Standardized Test Issues - EPPP

The Examination for Professional Practice in Psychology, or EPPP, is the licensing exam that all fifty U.S. states and all Canadian provinces use to ensure that only competent psychologists practice in those jurisdictions. The EPPP is not the exam to get into a psychology school. The EPPP is instead the exam for psychology graduates to take for state or provincial licensure. Just over eighty percent of EPPP takers pass the exam. Psychologists holding a doctoral degree pass at a much higher rate than psychologists holding only a master's degree, of which just over fifty percent pass. Passing the EPPP is not, though, an examinee's only challenge. Candidates must also avoid misconduct or other issues when applying and qualifying for the EPPP and actually taking the exam. If EPPP test administrators have withheld or voided your EPPP score on misconduct allegations, or you face a similar issue sitting for and passing the EPPP, retain premier school discipline defense attorney advisor Joseph D. Lento for your winning representation. You need help to preserve your enormous investment in your psychology education and your valuable opportunity to practice.

Who Develops and Administers the EPPP?

The Association of State and Provincial Psychology Boards is a private nonprofit organization responsible for designing and administering the EPPP throughout the United States and Canada. Since its founding in 1961, the Association's goal has been to facilitate the professional practice mobility of psychologists through standardized licensing exams. The Association provides other services to psychologists, but administering the EPPP remains its core function. The Association's Examination Committee, appointed by the Association's board based on psychology specialty credentials, constructs the EPPP. A separate Item Development Committee writes the individual EPPP questions, which the Association includes by using fifty unscored pre-test questions on the exam.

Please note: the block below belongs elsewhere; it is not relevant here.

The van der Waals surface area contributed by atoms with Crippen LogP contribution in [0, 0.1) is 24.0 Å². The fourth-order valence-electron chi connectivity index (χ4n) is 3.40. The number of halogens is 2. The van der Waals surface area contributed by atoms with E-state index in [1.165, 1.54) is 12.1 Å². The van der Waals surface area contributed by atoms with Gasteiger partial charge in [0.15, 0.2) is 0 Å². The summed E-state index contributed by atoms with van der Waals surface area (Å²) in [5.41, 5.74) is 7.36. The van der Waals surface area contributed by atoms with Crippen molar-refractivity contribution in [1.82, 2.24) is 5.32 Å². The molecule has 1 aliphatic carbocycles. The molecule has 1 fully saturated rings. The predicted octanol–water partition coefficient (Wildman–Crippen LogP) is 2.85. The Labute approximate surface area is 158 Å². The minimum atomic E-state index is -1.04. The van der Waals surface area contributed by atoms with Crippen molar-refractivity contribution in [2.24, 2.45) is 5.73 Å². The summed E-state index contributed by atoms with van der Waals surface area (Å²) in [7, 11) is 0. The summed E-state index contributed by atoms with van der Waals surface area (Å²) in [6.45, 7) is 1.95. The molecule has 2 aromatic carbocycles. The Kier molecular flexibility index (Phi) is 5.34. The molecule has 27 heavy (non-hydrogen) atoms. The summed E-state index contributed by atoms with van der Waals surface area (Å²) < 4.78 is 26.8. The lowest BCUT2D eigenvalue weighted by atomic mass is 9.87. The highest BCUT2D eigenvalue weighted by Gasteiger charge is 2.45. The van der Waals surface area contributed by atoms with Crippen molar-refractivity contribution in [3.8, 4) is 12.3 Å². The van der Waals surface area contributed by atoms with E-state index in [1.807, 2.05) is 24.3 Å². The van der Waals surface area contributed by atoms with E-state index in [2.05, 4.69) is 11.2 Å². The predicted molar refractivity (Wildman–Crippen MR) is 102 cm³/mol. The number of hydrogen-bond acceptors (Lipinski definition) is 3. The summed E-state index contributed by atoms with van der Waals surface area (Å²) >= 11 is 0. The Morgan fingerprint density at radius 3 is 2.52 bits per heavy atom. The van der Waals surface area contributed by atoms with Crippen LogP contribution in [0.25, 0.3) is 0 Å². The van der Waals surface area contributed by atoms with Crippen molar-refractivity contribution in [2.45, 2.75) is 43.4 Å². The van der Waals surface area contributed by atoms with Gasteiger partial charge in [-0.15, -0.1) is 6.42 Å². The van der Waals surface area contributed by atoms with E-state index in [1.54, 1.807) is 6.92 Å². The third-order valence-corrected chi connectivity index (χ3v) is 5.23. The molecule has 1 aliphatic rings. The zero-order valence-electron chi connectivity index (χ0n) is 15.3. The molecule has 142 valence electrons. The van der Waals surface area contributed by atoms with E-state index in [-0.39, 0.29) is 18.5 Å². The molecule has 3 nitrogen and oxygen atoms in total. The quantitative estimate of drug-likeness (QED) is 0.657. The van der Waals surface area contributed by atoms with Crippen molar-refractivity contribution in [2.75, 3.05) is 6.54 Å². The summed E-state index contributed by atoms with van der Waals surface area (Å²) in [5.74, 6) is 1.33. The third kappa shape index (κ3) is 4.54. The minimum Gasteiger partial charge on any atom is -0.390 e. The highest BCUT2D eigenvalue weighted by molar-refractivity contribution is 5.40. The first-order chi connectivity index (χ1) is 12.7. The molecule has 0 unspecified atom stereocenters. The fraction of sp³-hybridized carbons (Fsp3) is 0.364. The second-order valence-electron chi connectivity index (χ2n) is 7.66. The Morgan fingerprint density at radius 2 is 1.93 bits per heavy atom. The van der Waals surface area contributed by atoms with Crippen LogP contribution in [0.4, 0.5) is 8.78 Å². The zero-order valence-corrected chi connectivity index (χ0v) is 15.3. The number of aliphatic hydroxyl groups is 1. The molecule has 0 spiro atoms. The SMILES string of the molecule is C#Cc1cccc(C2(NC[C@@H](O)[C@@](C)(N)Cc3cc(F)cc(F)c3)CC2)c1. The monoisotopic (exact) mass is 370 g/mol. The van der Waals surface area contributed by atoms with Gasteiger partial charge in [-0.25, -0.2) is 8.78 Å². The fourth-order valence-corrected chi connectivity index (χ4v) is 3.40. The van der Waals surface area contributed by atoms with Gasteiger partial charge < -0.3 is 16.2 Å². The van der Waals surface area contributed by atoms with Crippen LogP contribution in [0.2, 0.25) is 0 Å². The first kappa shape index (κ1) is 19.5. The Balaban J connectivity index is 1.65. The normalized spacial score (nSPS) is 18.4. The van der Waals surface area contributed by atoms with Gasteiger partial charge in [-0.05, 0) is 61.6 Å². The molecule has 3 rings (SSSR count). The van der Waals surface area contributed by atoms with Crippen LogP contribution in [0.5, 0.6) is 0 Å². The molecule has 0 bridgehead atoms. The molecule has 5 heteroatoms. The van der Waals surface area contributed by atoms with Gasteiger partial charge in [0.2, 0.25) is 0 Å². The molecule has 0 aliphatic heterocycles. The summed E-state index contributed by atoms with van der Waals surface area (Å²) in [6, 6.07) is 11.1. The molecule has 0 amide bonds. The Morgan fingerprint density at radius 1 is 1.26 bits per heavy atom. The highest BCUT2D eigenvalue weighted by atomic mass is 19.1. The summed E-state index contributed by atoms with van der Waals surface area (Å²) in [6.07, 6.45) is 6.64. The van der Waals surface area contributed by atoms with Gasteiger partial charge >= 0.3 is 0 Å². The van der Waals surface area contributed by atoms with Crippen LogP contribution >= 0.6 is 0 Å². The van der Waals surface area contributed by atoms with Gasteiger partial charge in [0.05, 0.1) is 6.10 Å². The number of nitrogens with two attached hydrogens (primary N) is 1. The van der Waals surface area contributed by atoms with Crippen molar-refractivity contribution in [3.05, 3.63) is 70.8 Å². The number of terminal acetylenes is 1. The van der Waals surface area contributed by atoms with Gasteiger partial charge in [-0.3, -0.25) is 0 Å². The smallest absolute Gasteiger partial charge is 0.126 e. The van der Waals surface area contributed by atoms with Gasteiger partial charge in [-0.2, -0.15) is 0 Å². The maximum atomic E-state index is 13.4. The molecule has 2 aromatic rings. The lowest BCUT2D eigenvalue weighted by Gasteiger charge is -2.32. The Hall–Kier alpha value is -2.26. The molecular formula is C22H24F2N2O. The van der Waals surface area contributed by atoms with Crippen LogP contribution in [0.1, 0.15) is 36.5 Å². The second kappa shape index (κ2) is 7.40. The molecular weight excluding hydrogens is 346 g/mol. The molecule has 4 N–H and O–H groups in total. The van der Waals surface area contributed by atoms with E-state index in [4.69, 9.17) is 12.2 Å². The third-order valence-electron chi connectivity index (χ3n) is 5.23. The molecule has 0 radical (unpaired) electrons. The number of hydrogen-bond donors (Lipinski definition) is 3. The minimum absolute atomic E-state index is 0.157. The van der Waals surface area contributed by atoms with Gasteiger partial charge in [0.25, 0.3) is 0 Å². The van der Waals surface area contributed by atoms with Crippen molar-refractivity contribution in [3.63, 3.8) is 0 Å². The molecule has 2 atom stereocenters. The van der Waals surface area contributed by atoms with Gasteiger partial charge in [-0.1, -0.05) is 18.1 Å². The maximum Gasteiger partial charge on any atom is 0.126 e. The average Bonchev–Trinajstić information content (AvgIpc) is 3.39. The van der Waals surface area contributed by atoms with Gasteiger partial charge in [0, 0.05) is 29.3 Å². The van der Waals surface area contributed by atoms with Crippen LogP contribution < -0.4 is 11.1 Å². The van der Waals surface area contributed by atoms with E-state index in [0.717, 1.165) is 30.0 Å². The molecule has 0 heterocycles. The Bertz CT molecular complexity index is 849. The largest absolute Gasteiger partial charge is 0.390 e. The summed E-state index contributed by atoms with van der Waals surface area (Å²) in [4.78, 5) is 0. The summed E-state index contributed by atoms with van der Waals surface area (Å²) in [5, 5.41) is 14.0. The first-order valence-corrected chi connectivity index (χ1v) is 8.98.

What Is the EPPP's Content and Format?

The EPPP covers eight content areas, including the biological bases of behavior, cognitive bases of behavior, social and cultural bases of behavior, growth and lifespan development, assessment and diagnosis, treatment, intervention, prevention and supervision, research methods and statistics, and ethical, legal, and professional issues. Each content area counts for between eight percent and fifteen percent of the EPPP's total score. The EPPP has 225 multiple-choice questions of which the Association scores 175 items. The other fifty items are pre-test items that do not count toward the candidate's score. Although the EPPP involves only 175 counted items, the Association scales candidate scores between 200 and 800, while considering 500 to be a passing score. Each jurisdiction decides what passing score to accept. Most use the recommended 500 while permitting supervised practice on a 450 score. Examinees who fail to pass may retake the EPPP up to four times within one year. Because such a high percentage of examinees pass the EPPP on a first or subsequent try, passing the exam may not be your biggest challenge. If misconduct allegations are holding up your EPPP score, retain national school discipline defense attorney advisor Joseph D. Lento to help you address and overcome those allegations.

Who Must Take the EPPP?